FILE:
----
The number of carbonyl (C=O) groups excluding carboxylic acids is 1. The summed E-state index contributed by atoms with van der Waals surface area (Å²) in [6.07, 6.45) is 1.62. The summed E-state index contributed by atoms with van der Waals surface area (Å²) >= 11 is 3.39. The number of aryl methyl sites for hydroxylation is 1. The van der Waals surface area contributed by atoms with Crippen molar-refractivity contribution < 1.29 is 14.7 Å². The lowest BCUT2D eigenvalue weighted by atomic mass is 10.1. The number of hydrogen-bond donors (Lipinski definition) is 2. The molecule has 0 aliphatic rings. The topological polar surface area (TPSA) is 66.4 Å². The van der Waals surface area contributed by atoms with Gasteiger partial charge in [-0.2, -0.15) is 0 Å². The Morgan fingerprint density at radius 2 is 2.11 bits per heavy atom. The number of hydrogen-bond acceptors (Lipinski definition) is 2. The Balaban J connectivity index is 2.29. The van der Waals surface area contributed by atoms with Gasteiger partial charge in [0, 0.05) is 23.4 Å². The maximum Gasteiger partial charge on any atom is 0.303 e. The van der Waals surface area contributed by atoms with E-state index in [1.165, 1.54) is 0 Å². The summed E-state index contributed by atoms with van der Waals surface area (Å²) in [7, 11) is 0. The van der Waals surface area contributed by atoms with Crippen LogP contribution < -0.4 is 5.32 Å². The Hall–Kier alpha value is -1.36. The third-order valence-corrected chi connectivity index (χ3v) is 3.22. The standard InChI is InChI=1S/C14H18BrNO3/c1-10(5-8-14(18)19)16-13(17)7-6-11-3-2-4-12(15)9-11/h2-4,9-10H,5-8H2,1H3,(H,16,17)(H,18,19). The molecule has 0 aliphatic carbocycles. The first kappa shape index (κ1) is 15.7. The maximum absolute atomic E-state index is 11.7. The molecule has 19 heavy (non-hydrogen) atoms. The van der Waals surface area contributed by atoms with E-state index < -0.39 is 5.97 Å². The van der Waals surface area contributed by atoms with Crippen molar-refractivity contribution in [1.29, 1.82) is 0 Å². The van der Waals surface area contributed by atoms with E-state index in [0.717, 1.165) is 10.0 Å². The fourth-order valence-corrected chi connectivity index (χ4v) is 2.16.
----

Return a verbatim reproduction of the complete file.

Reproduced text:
The number of carbonyl (C=O) groups excluding carboxylic acids is 1. The summed E-state index contributed by atoms with van der Waals surface area (Å²) in [6.07, 6.45) is 1.62. The summed E-state index contributed by atoms with van der Waals surface area (Å²) >= 11 is 3.39. The number of aryl methyl sites for hydroxylation is 1. The van der Waals surface area contributed by atoms with Crippen molar-refractivity contribution < 1.29 is 14.7 Å². The lowest BCUT2D eigenvalue weighted by atomic mass is 10.1. The number of hydrogen-bond donors (Lipinski definition) is 2. The molecule has 0 aliphatic rings. The topological polar surface area (TPSA) is 66.4 Å². The van der Waals surface area contributed by atoms with Gasteiger partial charge in [-0.2, -0.15) is 0 Å². The Morgan fingerprint density at radius 2 is 2.11 bits per heavy atom. The number of hydrogen-bond acceptors (Lipinski definition) is 2. The Balaban J connectivity index is 2.29. The van der Waals surface area contributed by atoms with Gasteiger partial charge in [0, 0.05) is 23.4 Å². The maximum Gasteiger partial charge on any atom is 0.303 e. The van der Waals surface area contributed by atoms with E-state index in [1.165, 1.54) is 0 Å². The summed E-state index contributed by atoms with van der Waals surface area (Å²) in [7, 11) is 0. The van der Waals surface area contributed by atoms with Crippen LogP contribution < -0.4 is 5.32 Å². The Hall–Kier alpha value is -1.36. The third-order valence-corrected chi connectivity index (χ3v) is 3.22. The standard InChI is InChI=1S/C14H18BrNO3/c1-10(5-8-14(18)19)16-13(17)7-6-11-3-2-4-12(15)9-11/h2-4,9-10H,5-8H2,1H3,(H,16,17)(H,18,19). The molecule has 0 aliphatic carbocycles. The first kappa shape index (κ1) is 15.7. The maximum absolute atomic E-state index is 11.7. The molecule has 19 heavy (non-hydrogen) atoms. The van der Waals surface area contributed by atoms with E-state index < -0.39 is 5.97 Å². The van der Waals surface area contributed by atoms with Crippen molar-refractivity contribution in [1.29, 1.82) is 0 Å². The van der Waals surface area contributed by atoms with E-state index in [0.717, 1.165) is 10.0 Å². The fourth-order valence-corrected chi connectivity index (χ4v) is 2.16.